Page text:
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Re: A fast way to compare two vectors

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  • Subject: [mg121678] Re: A fast way to compare two vectors
  • From: "Oleksandr Rasputinov" <oleksandr_rasputinov at>
  • Date: Sun, 25 Sep 2011 05:42:35 -0400 (EDT)
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  • References: <j5m44t$ple$>

On Sun, 25 Sep 2011 03:37:17 +0100, Yasha Gindikin <gindikin at>  

> I'm looking for a hyper-fast way to compare two vectors using  
> Mathematica built-in functions. The problem arises in the calculation of  
> the Hamiltonian matrix elements of a many-particle quantum system.
> Consider two rows of equal length n, a[[p1] and a[[p2]]. Their elements  
> are integers from 1 to M, put in an increasing order, without repeats.  
> E.g., a[[p1]]={1,2,3,6,7,9} and a[[p2]]={1,2,4,7,8,9}. I need to find  
> the number of different elements (4 in the example) and, if this number  
> is less or equal to 4, their positions ((3,4) and (3,5) in the example).  
> The simplest way looks like this:
> diff = Intersection[a[[p1]], a[[p2]]];
> R = Dimensions[diff][[1]];
> If[R<5,d1 = Complement[a[[p1]], diff];
> d2 = Complement[a[[p2]], diff];
> k1 = Position[a[[p1]], d1[[1]]]; k2 = Position[a[[p1]], d1[[2]]];
> k3 = Position[a[[p2]], d2[[1]]]; k4 = Position[a[[p2]], d2[[2]]]];
> This is slow, since four search operations are used (and because the  
> ordering of the elements is not taken advantage of). Is there a built-in  
> function that quickly finds the differences between the two vectors?
> Thank you.
> Regards,
> Yasha.

No. But you can achieve high performance with a hand-coded implementation  
specific to the problem at hand.

Firstly, a few operations in your given code are redundant. Removing these  
and instituting a little good programming practice it becomes

vectorCompare = Function[
  {vec1, vec2, MAXDIFFS},
    d1 = Complement[vec1, vec2], d2 = Complement[vec2, vec1],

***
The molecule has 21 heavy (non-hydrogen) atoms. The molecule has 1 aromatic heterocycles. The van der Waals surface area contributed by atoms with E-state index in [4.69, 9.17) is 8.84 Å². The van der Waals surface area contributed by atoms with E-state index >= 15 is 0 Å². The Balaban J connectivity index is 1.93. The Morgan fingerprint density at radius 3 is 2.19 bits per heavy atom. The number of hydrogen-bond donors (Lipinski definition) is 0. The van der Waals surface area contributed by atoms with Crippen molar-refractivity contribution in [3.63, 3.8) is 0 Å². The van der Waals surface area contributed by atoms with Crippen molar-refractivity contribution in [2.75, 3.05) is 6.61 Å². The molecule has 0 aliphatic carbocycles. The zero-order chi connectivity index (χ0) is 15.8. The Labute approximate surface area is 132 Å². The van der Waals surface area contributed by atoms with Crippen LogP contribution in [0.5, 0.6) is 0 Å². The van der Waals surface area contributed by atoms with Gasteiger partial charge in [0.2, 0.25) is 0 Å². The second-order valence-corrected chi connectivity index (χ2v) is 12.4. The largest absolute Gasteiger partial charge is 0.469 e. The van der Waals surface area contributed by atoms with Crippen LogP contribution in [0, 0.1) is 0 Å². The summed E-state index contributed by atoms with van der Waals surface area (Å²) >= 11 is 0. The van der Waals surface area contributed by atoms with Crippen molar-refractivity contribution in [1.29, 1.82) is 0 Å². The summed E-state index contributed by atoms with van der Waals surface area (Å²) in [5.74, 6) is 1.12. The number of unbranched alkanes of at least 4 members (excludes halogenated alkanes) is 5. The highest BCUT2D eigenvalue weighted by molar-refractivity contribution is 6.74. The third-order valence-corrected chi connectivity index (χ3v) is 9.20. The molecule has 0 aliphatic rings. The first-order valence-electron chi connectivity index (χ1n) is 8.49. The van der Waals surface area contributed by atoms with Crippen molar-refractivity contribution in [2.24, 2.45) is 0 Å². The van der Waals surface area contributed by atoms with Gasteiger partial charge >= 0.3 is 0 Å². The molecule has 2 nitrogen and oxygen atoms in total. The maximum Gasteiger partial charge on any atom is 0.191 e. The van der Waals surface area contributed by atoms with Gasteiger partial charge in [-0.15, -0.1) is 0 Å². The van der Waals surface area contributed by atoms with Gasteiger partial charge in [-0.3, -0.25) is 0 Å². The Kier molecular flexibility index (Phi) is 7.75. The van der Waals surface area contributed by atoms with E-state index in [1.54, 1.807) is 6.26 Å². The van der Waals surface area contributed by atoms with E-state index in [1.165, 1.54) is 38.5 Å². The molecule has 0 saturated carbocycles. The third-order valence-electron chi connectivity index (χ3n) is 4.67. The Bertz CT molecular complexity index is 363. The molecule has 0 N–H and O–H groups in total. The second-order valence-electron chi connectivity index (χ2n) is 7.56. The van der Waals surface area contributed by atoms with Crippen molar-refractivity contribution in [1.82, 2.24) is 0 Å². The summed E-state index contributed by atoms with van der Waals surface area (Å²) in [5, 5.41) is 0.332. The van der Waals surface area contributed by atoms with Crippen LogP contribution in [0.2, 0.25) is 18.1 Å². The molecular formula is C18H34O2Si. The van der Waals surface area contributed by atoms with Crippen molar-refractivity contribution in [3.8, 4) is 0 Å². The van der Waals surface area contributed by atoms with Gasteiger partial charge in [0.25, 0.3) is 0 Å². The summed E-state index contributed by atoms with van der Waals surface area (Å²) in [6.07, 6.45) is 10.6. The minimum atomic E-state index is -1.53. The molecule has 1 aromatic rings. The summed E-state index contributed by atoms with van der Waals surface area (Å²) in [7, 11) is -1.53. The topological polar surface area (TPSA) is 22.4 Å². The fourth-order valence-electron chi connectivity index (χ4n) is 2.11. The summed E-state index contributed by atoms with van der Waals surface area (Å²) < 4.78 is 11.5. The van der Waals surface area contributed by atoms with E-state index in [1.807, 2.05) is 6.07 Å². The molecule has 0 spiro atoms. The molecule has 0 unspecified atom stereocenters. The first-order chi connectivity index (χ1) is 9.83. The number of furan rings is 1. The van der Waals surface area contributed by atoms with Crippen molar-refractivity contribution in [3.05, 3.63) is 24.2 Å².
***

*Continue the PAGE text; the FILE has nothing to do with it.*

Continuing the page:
k1, k2
   If[Length[d1] + Length[d2] <= MAXDIFFS,
    k1 = Flatten@Position[vec1, Alternatives @@ d1];
    k2 = Flatten@Position[vec2, Alternatives @@ d2]
   {k1, k2}

which is called as vectorCompare[a[[p1]], a[[p2]], 4], giving {{3, 4}, {3,  
5}} as we expect.

But this is not where the big gains lie, since this problem can be  
attacked very efficiently in procedural code. Such code can even be  
compiled (from C, if necessary), in which case you will obtain the desired  
high performance:

hyperfastVectorCompare = Compile[{
   {vec1, _Integer, 1}, {vec2, _Integer, 1},
   {MAXDIFFS, _Integer, 0}
    i1 = 1, i2 = 1,
    diffct = 0,
    diffs1 = Most[{0}], diffs2 = Most[{0}]
   (* Run along the lists, recording differences as we go *)
    i1 <= Length[vec1] && i2 <= Length[vec2] && diffct < MAXDIFFS,
     vec1[[i1]] == vec2[[i2]], i1++; i2++,
     vec1[[i1]] < vec2[[i2]], diffct++; AppendTo[diffs1, i1]; i1++,
     vec1[[i1]] > vec2[[i2]], diffct++; AppendTo[diffs2, i2]; i2++
   (* Fix up in case we ran off the end of one of the lists *)
   While[i1 <= Length[vec1] && diffct < MAXDIFFS,
    diffct++; AppendTo[diffs1, i1]; i1++
   While[i2 <= Length[vec2] && diffct < MAXDIFFS,
    diffct++; AppendTo[diffs2, i2]; i2++
   {diffs1, diffs2}

naturally, hyperfastVectorCompare[a[[p1]], a[[p2]], 4] also gives {{3, 4},  
{3, 5}} for your inputs, but traverses the vectors only once and takes  
advantage of the ordering of the elements. Note that if you choose  
MAXDIFFS to be odd and less than the actual number of differences the  
compiled code will throw an error due to {diffs1, diffs2} not being a  
full-rank tensor; this can be avoided by passing diffs1 and diffs2 out  
separately but I have not bothered with it here since requesting an odd  
number of differences seemed to me inherently ill-defined and as such a  
rather unlikely corner case. If you need the number of differences  
explicitly, you can either pass this out separately as well or otherwise  
just count the number of elements in the returned list of positions.

If you need higher performance still, AppendTo is the prime candidate for  
replacement since it copies the entire accumulated list of differences on  
every call. However, I doubt that this will present much of a limitation  
in practice unless you have very long vectors with a large number of  


O. R.

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